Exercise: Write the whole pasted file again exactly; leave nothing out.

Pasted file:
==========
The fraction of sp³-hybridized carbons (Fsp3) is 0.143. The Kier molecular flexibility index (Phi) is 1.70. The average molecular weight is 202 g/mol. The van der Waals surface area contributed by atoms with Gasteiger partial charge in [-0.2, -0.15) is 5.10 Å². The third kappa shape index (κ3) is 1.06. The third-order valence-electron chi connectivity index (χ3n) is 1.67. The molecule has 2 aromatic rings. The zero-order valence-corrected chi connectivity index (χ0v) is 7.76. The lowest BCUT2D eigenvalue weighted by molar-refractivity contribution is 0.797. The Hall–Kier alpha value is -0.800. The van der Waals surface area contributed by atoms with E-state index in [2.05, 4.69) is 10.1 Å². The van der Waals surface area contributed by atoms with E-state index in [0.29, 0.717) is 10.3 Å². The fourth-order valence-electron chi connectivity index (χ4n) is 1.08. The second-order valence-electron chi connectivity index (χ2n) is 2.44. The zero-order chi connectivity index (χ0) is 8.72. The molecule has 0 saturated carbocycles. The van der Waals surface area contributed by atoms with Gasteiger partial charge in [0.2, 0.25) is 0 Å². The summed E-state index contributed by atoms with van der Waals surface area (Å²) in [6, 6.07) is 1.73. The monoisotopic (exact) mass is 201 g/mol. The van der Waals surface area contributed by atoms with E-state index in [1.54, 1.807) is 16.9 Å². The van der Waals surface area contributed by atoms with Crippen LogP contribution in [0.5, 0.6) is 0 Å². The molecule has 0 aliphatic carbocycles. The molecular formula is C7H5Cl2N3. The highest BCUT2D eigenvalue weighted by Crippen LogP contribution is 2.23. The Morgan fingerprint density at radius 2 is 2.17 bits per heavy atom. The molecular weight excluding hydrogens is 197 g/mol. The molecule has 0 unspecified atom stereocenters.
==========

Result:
The fraction of sp³-hybridized carbons (Fsp3) is 0.143. The Kier molecular flexibility index (Phi) is 1.70. The average molecular weight is 202 g/mol. The van der Waals surface area contributed by atoms with Gasteiger partial charge in [-0.2, -0.15) is 5.10 Å². The third kappa shape index (κ3) is 1.06. The third-order valence-electron chi connectivity index (χ3n) is 1.67. The molecule has 2 aromatic rings. The zero-order valence-corrected chi connectivity index (χ0v) is 7.76. The lowest BCUT2D eigenvalue weighted by molar-refractivity contribution is 0.797. The Hall–Kier alpha value is -0.800. The van der Waals surface area contributed by atoms with E-state index in [2.05, 4.69) is 10.1 Å². The van der Waals surface area contributed by atoms with E-state index in [0.29, 0.717) is 10.3 Å². The fourth-order valence-electron chi connectivity index (χ4n) is 1.08. The second-order valence-electron chi connectivity index (χ2n) is 2.44. The zero-order chi connectivity index (χ0) is 8.72. The molecule has 0 saturated carbocycles. The van der Waals surface area contributed by atoms with Gasteiger partial charge in [0.2, 0.25) is 0 Å². The summed E-state index contributed by atoms with van der Waals surface area (Å²) in [6, 6.07) is 1.73. The monoisotopic (exact) mass is 201 g/mol. The van der Waals surface area contributed by atoms with E-state index in [1.54, 1.807) is 16.9 Å². The van der Waals surface area contributed by atoms with Crippen LogP contribution in [0.5, 0.6) is 0 Å². The molecule has 0 aliphatic carbocycles. The molecular formula is C7H5Cl2N3. The highest BCUT2D eigenvalue weighted by Crippen LogP contribution is 2.23. The Morgan fingerprint density at radius 2 is 2.17 bits per heavy atom. The molecular weight excluding hydrogens is 197 g/mol. The molecule has 0 unspecified atom stereocenters.